A whole lot of nothing took place in the muni market Thursday. New issuance was slim and secondary trading was light as both issuers and buyers decided it was best to wait for the political turmoil in Washington to settle before making any major moves.
“There’s been a total lack of activity,” said Alan Schankel, head of fixed-income research and strategy at Janney Capital Markets. “A lot of people are doing virtually nothing so it’s been lucky for the municipal market that this has been a very low-volume week.”
A trader in New York added that the Aug. 2 deadline to raise the debt ceiling is making market participants nervous, but a broad consensus still believes that one way or another the problem will get resolved.
No major deals were priced Thursday and total issuance for the week was estimated at $4.12 billion, roughly half the level of the previous week.
If budget talks are resolved on time, the trader said, weekly issuance should jump back up; if not, it could be halved again.
Municipal Market Data’s triple-A scale was mixed to reflect a preference for parking money in short-term paper and lightening up on the long end, leading to a steepening yield curve.
Munis maturing in four and five years — already the richest spots on the curve — saw yields fall one and two basis points, respectively. The two-year yield held steady at a calendar-year low of 0.40%, where it has been since July 12.
But intermediate and long-term muni yields have been rising slowly the past two weeks. The 10-year finished one basis higher Thursday at 2.70%, compared with 2.66% on July 20, while the 30-year held steady at 4.37%, versus 4.30% on July 14.
“It’s not surprising that you would see a lot of activity on the front end of the curve, given the uncertainty in Washington,” a California trader said. “There is less activity further out and maybe a touch of weakness 15 years and out.”
He said selling pressure on the long end would be more pronounced if the market wasn’t confident that a deal on the debt ceiling will be reached, but most observers think some kind of agreement will be found. Still, he added, there’s a fair bit of talk about lightening up on the long end.
“The further one traveled out the serial curve, the less defined were markets as activity has been compromised by the confusion over the debt ceiling-budget debates,” MMD analyst Randy Smolik wrote in a daily note.
The Treasury market reflects that flight to safety as traders can’t seem to find another place to stuff their money. The two-year, 10-year, and 30-year yields all fell two basis points, to 0.42%, 2.96%, and 4.27%, respectively.
Though longer tax-exempts have failed to benefit from a safe-haven trade, muni-Treasury ratios are looking more attractive as Treasuries richen. The 10-year ratio was 91.5% Thursday compared with 86.3% at the start of the month; the 30-year ratio was 102.6%, up from 99.1%.
The lack of municipal issues on the calendar Thursday was a blessing, as dealers are still struggling with unsold balances from competitive deals won in the past week or two.
“We continue to see a lot of the investable dollars go to paper five years and in, primarily as a safety trade,” a Florida trader said. “I haven’t seen traders pull back yet, but the point is that a lot of the paper hasn’t been sold. A lot of buyers are sitting on their hands.”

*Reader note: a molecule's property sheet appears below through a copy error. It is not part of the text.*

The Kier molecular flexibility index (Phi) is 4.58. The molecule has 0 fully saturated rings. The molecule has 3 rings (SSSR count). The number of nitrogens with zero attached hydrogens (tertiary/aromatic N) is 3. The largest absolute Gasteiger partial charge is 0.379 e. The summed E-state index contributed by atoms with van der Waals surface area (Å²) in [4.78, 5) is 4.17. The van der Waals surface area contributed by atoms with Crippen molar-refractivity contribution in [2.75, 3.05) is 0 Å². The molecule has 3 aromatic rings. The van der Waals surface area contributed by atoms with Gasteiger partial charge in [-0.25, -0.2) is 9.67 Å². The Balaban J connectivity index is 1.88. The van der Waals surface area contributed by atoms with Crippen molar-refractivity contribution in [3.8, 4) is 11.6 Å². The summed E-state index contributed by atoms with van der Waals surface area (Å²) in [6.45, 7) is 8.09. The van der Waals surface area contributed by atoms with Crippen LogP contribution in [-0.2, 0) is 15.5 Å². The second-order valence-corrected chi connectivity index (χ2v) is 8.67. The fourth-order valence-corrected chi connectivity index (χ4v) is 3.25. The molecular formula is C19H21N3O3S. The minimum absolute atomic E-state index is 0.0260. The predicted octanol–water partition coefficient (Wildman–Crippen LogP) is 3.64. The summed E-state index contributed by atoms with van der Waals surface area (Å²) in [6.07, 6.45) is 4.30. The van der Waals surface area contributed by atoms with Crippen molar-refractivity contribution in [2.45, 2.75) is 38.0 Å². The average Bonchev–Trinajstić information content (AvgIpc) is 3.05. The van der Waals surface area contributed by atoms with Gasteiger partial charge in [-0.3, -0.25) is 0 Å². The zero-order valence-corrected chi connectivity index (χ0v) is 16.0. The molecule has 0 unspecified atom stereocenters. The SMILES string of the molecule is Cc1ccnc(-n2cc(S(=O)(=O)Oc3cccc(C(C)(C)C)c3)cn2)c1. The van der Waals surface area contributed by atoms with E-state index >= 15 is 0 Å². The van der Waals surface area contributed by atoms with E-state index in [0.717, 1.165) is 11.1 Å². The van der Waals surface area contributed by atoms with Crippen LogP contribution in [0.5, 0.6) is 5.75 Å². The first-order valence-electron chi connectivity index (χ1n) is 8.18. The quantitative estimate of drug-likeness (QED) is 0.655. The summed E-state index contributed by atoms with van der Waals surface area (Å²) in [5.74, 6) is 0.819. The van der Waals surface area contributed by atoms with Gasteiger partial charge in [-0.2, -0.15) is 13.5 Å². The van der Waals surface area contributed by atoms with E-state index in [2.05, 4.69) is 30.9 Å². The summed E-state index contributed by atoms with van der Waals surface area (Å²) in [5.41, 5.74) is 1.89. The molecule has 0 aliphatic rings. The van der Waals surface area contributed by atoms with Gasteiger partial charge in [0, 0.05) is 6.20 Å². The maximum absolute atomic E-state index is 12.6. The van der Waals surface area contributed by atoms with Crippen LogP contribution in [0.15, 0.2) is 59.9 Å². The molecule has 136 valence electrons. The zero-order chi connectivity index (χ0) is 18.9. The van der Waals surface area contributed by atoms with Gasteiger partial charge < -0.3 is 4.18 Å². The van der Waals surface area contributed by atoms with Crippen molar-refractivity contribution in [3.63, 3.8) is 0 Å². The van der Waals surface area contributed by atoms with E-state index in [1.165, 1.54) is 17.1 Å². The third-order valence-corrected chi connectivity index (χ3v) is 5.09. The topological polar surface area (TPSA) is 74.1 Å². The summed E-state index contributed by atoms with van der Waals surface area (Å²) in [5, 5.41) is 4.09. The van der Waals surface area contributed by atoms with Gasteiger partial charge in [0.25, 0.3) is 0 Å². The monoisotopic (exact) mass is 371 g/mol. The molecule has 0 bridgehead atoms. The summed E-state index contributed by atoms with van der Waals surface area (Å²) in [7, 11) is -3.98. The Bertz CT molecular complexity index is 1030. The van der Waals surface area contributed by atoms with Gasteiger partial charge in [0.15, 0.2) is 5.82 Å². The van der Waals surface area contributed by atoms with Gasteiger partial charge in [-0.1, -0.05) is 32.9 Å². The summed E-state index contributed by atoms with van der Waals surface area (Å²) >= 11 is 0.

Retail trading was described as a little bit slow. The last day to book a trade for the month was Tuesday, so there is less urgency to buy more paper now, the California trader said.
Political inaction had further influence on munis as Moody’s Investors Service placed 177 Aaa-rated public finance issuers on review for downgrade, “given the possibility of a default if there is a failure to raise the statutory debt limit.”
The review involves $69 billion of debt from 162 local governments, 14 housing finance programs, and one university, the University of Washington. Last week, Moody’s placed five of the 15 Aaa-rated states on similar review.
“In the event the U.S. government’s Aaa rating is downgraded, Moody’s will determine the outcome of each review by evaluating the strength of the sovereign linkages to each affected credit, including direct and indirect reliance on federal spending, sensitivity to deteriorating macroeconomic conditions, and vulnerability to disruptions in the financial markets,” the report said. “Moody’s will also consider positive credit attributes of each issuer such as financial position, operating flexibility and management responsiveness.”
Meantime, two positive economic reports helped buoy the stock market in the early morning. The main indexes were up as much as 1.26% at midday, but momentum was lost in the afternoon and the Dow Jones Industrial Average dropped 62 basis points to mark a fifth day of losses.
The optimistic data included initial jobless claims falling 24,000 in the week ending July 23 to 398,000, the first week under the 400,000 mark since early April. The drop is the third in four weeks and pushed the four-week average to a 13-week low of just less than 414,000.
“The decline in initial claims below 400,000 for the first time since the beginning of April is the first sign in the labor market data that job creation might be on the verge of picking up,” said economists at RDQ Economics. But “in thinking about payroll growth for July released next Friday, Aug. 5, there is not enough information, at this point, to project a pickup in underlying job growth.”
The National Association of Realtors also reported the pending home sales index had ticked up 2.4% in June, helping the year-over-year sales number gain 19.8%.